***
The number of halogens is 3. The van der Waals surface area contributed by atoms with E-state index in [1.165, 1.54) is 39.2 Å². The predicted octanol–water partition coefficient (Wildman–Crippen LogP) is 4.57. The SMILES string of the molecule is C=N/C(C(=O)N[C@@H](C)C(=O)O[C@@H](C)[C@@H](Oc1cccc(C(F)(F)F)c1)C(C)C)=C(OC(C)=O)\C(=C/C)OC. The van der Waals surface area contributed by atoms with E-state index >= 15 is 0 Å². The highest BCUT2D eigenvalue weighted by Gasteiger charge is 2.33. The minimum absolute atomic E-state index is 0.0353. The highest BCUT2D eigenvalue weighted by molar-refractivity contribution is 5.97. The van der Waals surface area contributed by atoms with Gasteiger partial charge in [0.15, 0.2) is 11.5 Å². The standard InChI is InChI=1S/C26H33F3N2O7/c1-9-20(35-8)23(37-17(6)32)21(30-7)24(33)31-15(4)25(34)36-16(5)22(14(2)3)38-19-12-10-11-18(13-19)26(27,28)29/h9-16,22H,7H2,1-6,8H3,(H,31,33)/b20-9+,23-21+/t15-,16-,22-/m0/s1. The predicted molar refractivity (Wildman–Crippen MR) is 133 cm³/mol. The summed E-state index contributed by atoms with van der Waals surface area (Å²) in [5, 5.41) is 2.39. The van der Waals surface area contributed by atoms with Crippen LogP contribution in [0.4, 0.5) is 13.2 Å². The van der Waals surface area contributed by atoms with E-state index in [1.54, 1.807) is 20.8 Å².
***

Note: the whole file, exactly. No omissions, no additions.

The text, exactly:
The number of halogens is 3. The van der Waals surface area contributed by atoms with E-state index in [1.165, 1.54) is 39.2 Å². The predicted octanol–water partition coefficient (Wildman–Crippen LogP) is 4.57. The SMILES string of the molecule is C=N/C(C(=O)N[C@@H](C)C(=O)O[C@@H](C)[C@@H](Oc1cccc(C(F)(F)F)c1)C(C)C)=C(OC(C)=O)\C(=C/C)OC. The van der Waals surface area contributed by atoms with E-state index >= 15 is 0 Å². The highest BCUT2D eigenvalue weighted by Gasteiger charge is 2.33. The minimum absolute atomic E-state index is 0.0353. The highest BCUT2D eigenvalue weighted by molar-refractivity contribution is 5.97. The van der Waals surface area contributed by atoms with Gasteiger partial charge in [0.15, 0.2) is 11.5 Å². The standard InChI is InChI=1S/C26H33F3N2O7/c1-9-20(35-8)23(37-17(6)32)21(30-7)24(33)31-15(4)25(34)36-16(5)22(14(2)3)38-19-12-10-11-18(13-19)26(27,28)29/h9-16,22H,7H2,1-6,8H3,(H,31,33)/b20-9+,23-21+/t15-,16-,22-/m0/s1. The predicted molar refractivity (Wildman–Crippen MR) is 133 cm³/mol. The summed E-state index contributed by atoms with van der Waals surface area (Å²) in [5, 5.41) is 2.39. The van der Waals surface area contributed by atoms with Crippen LogP contribution in [0.4, 0.5) is 13.2 Å². The van der Waals surface area contributed by atoms with E-state index in [1.54, 1.807) is 20.8 Å².